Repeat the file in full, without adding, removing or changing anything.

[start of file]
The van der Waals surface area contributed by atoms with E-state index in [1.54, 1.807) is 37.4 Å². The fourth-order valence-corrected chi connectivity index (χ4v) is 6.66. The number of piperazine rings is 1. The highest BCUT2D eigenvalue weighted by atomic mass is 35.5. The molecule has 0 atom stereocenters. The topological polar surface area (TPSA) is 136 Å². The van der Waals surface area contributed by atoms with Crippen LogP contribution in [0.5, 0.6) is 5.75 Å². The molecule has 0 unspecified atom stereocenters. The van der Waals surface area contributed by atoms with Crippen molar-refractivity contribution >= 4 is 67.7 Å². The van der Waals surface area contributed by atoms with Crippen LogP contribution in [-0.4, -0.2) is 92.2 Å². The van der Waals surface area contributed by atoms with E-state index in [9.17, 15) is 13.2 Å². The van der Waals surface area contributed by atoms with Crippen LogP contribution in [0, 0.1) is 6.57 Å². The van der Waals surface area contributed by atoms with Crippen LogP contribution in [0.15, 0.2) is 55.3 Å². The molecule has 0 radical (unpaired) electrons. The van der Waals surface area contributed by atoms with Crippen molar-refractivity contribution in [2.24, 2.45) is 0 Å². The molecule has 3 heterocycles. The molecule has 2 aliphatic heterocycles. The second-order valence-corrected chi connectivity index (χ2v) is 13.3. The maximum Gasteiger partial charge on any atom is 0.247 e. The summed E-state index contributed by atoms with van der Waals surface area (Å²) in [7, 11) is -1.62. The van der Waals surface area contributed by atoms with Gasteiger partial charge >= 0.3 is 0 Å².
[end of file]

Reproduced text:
The van der Waals surface area contributed by atoms with E-state index in [1.54, 1.807) is 37.4 Å². The fourth-order valence-corrected chi connectivity index (χ4v) is 6.66. The number of piperazine rings is 1. The highest BCUT2D eigenvalue weighted by atomic mass is 35.5. The molecule has 0 atom stereocenters. The topological polar surface area (TPSA) is 136 Å². The van der Waals surface area contributed by atoms with Crippen LogP contribution in [0.5, 0.6) is 5.75 Å². The molecule has 0 unspecified atom stereocenters. The van der Waals surface area contributed by atoms with Crippen molar-refractivity contribution >= 4 is 67.7 Å². The van der Waals surface area contributed by atoms with Crippen LogP contribution in [-0.4, -0.2) is 92.2 Å². The van der Waals surface area contributed by atoms with E-state index in [9.17, 15) is 13.2 Å². The van der Waals surface area contributed by atoms with Crippen LogP contribution in [0, 0.1) is 6.57 Å². The van der Waals surface area contributed by atoms with Crippen LogP contribution in [0.15, 0.2) is 55.3 Å². The molecule has 0 radical (unpaired) electrons. The van der Waals surface area contributed by atoms with Crippen molar-refractivity contribution in [2.24, 2.45) is 0 Å². The molecule has 3 heterocycles. The molecule has 2 aliphatic heterocycles. The second-order valence-corrected chi connectivity index (χ2v) is 13.3. The maximum Gasteiger partial charge on any atom is 0.247 e. The summed E-state index contributed by atoms with van der Waals surface area (Å²) in [7, 11) is -1.62. The van der Waals surface area contributed by atoms with Gasteiger partial charge >= 0.3 is 0 Å².